A flip of a rule … a flip of a coin … and a flip of a coach’s thought process have flipped a trend in the NFL.
And it was never more evident than during Sunday’s day games, when seven of the 10 teams that won the coin toss elected to defer on the opening kickoff.
What does that mean from a technical standpoint?
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Here’s the rule:
Rule 4, Section 2, Article 2: Not more than three minutes before the kickoff of the first half, the Referee, in the presence of both team’s captains (limit of six per team, all of whom must be uniformed members of the Active List) shall toss a coin at the center of the field. Prior to the Referee’s toss, the call of “heads” or “tails” must be made by the captain of the visiting team, or by the captain designated by the Referee if there is no home team. Unless the winner of the toss defers his choice to the second half, he must choose one of two privileges, and the loser is given the other. The two privileges are:
(a) The opportunity to receive the kickoff, or to kick off; or
(b) The choice of goal his team will defend
What does that mean from a practical standpoint?
The number of teams that won the opening coin toss and chose to defer has dramatically increased since the rule was adopted for the 2008 season — from 38 percent to 68 percent.
This doesn’t really surprise me. But what does is this: It took a lot to get this rule passed back in 2008 when I was still the NFL’s vice president of officiating. It took a lot of persuasion with a lot of established coaches, who really didn’t want to have to make another decision.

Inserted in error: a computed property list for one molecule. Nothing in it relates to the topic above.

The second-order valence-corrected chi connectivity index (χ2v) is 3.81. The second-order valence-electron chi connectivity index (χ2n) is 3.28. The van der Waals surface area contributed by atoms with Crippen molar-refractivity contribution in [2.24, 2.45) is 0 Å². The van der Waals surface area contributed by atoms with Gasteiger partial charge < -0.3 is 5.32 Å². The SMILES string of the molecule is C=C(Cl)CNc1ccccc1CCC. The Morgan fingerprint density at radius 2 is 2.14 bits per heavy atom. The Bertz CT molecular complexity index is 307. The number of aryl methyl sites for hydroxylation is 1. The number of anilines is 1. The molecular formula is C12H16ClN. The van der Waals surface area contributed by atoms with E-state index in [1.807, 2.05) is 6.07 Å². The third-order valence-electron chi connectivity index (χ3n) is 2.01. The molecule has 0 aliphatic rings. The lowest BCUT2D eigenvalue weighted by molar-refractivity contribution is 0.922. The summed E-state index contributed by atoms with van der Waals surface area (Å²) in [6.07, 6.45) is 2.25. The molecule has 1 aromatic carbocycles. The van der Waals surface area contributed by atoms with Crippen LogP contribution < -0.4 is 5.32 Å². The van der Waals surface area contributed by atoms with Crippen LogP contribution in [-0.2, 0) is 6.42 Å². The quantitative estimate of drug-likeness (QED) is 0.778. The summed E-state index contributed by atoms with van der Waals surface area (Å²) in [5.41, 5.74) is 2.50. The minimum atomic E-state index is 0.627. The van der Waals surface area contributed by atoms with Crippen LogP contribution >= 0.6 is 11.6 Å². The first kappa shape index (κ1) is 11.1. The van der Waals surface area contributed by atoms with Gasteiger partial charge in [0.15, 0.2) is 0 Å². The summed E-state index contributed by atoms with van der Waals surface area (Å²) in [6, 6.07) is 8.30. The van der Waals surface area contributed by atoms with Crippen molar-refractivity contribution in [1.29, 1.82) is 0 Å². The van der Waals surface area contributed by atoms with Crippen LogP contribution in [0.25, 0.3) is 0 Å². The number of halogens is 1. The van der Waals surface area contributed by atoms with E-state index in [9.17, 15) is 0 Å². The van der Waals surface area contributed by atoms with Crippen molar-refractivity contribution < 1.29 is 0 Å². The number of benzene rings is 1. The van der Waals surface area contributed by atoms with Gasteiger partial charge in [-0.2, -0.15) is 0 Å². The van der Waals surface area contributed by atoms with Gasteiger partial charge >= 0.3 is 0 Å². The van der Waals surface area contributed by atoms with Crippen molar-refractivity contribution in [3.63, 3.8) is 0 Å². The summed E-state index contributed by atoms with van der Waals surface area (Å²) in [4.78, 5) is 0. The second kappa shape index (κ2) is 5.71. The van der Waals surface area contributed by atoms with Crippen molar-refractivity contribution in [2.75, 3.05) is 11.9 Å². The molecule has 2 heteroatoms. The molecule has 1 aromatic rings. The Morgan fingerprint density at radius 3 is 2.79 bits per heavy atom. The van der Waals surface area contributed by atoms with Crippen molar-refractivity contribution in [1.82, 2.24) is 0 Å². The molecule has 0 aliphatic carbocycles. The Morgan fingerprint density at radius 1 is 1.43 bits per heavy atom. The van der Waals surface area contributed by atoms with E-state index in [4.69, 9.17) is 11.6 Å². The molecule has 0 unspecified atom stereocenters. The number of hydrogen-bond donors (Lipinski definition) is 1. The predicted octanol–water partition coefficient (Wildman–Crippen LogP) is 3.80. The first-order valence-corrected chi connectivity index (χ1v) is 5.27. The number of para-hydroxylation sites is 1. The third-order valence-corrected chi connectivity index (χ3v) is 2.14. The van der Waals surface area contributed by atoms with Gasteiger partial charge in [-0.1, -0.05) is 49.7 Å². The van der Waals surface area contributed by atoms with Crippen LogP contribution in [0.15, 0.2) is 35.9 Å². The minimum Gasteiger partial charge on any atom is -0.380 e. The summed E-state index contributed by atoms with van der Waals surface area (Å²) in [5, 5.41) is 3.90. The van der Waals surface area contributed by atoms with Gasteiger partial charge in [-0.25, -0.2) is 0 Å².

That was one of the problems with instant replay as well. Coaches didn’t like the challenge system because they didn’t want to be forced to make yet another coaching decision. But I kept an eye on the rule about deferring since it was passed in college game, and it seemed more and more teams in the NCAA were deferring.
I guess you’d have to ask a coach why he’d choose to defer, but coaches who deferred always told me that they’d rather have the ball to open the second half than the first half. Plus, it’s the only opportunity where your team can end up with ball on two consecutive possessions.
For example, if you have the ball and score at the end of the first half on the last play, then you get the ball back to start the second half. That’s a big momentum play. The opportunity to have the ball twice in a row — as the numbers clearly reflect — is beginning to sway a lot of coaches to defer on the opening coin toss.
And it doesn’t stop with the regular season. Check this out: Since the rule was adopted, in four of the past five Super Bowls the team that won the coin flip deferred, preferring to open the second half with possession rather than the first.
So with a few flips, it’s suddenly becoming a very hip trend in the NFL to defer.